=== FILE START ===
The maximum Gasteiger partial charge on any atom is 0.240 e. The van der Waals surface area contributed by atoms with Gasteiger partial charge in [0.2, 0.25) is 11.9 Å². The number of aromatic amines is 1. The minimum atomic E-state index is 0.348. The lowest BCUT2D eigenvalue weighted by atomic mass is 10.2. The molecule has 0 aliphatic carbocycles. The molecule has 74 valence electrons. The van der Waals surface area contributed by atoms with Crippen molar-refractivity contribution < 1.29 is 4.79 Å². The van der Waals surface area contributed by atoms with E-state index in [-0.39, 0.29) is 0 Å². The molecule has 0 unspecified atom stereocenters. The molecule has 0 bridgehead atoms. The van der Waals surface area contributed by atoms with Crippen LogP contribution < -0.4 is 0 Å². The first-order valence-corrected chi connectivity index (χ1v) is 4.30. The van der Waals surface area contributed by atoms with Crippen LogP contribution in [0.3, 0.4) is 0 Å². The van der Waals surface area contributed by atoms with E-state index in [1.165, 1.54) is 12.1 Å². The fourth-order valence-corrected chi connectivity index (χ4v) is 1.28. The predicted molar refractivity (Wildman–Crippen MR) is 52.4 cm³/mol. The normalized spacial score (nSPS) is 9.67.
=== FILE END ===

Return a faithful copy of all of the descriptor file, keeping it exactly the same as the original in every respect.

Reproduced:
The maximum Gasteiger partial charge on any atom is 0.240 e. The van der Waals surface area contributed by atoms with Gasteiger partial charge in [0.2, 0.25) is 11.9 Å². The number of aromatic amines is 1. The minimum atomic E-state index is 0.348. The lowest BCUT2D eigenvalue weighted by atomic mass is 10.2. The molecule has 0 aliphatic carbocycles. The molecule has 74 valence electrons. The van der Waals surface area contributed by atoms with Crippen molar-refractivity contribution < 1.29 is 4.79 Å². The van der Waals surface area contributed by atoms with E-state index in [-0.39, 0.29) is 0 Å². The molecule has 0 unspecified atom stereocenters. The molecule has 0 bridgehead atoms. The van der Waals surface area contributed by atoms with Crippen LogP contribution < -0.4 is 0 Å². The first-order valence-corrected chi connectivity index (χ1v) is 4.30. The van der Waals surface area contributed by atoms with Crippen LogP contribution in [0.3, 0.4) is 0 Å². The van der Waals surface area contributed by atoms with E-state index in [1.165, 1.54) is 12.1 Å². The fourth-order valence-corrected chi connectivity index (χ4v) is 1.28. The predicted molar refractivity (Wildman–Crippen MR) is 52.4 cm³/mol. The normalized spacial score (nSPS) is 9.67.